Emmerich Manual High School - Ivian Yearbook (Indianapolis, IN)

 - Class of 1898

Page 1 of 68


Emmerich Manual High School - Ivian Yearbook (Indianapolis, IN) online yearbook collection, 1898 Edition, Cover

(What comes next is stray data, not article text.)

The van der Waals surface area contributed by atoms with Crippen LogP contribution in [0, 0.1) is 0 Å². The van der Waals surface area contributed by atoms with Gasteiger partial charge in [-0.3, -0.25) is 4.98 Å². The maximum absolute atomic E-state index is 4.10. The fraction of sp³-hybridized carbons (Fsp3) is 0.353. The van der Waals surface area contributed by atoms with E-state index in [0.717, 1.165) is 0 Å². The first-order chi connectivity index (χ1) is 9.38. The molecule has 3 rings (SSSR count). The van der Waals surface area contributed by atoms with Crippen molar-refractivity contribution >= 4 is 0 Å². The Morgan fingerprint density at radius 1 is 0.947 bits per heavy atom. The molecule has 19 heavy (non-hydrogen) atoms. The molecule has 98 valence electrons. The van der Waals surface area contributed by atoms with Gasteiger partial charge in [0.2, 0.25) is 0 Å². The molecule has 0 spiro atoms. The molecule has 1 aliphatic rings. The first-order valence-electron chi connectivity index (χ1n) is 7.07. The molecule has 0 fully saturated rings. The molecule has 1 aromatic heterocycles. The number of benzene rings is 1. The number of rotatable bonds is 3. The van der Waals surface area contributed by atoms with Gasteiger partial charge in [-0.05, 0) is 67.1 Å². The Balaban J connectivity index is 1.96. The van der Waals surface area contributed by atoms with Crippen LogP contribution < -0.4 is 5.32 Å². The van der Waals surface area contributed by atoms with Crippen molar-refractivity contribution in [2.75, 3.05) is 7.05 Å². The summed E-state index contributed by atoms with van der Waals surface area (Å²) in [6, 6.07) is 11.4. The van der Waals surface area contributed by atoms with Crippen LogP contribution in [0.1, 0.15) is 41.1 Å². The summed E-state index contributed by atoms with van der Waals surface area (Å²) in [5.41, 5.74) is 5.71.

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Text from Pages 1 - 68 of the 1898 volume: